This community is also distorted by in-built assumptions about who really belongs. The central perspective in liberal education has been that of the white, european, bourgeois, heterosexual male who thinks he is all of humanity. The world is seen through his eyes, so that it is only, for example, through conquest by Europeans that other peoples become visible in this liberal perspective. In school we learn his science and his culture without any regard to their partiality.

One select, small elite group secretly rules the world, and has taken over our education system with their insidious lies. Geez I heard that somewhere before...

Maybe that mightve been true at one time, but certainly not in the last 12 years, in Alburda of all places

quote:
Lean production relies on “management by stress.” It created pressure on workers by mobilizing the fear and insecurity that follows from the precarious nature of their work. The core workforce has been slashed to an absolute minimum and part-time or temporary workers play an increasing role in production. The goal of lean production is to create a workforce where no one feels their job is safe.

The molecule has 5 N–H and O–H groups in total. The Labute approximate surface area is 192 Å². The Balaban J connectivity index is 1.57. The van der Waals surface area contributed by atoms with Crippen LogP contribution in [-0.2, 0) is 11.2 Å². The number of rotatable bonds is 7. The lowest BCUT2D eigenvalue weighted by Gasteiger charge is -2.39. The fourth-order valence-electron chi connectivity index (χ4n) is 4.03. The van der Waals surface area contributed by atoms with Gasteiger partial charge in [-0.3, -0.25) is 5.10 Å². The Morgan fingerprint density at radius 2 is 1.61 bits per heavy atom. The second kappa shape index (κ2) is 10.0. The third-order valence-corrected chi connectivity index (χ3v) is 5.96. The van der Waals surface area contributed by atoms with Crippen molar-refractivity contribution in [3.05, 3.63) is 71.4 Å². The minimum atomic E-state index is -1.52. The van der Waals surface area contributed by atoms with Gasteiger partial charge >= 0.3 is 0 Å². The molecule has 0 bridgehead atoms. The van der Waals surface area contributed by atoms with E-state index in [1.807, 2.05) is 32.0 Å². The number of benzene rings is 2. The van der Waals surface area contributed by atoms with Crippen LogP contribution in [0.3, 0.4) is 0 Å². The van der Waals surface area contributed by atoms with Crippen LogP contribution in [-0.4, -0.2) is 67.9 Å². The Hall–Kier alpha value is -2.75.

There are many people who slack off and basically do nothing because they know their job is safe. Maybe some risk to their jobs would scare these people into actually doing something....

quote:
While liberal education oriented students towards the state and habituated them to being administered, the emerging post-liberal system is directed towards the market. Now schooling is to teach us to market ourselves to earn a living so we can meet our wants and needs as consumers.

I'd rather pull my own weight than be "administered".

quote:
It is a central assumption of this post-liberal approach that students must be made to learn, motivated by the fear of failure.

If they are not motivated by the fear of failiure, then what will motivate them to learn? The majority of kids don't have some kind of Utopian ideal in mind when they go to school. They go because they have to. They learn because they know that the workforce requires competent people. NOT because of some philosophical reasons and desires to make the world a better place etc.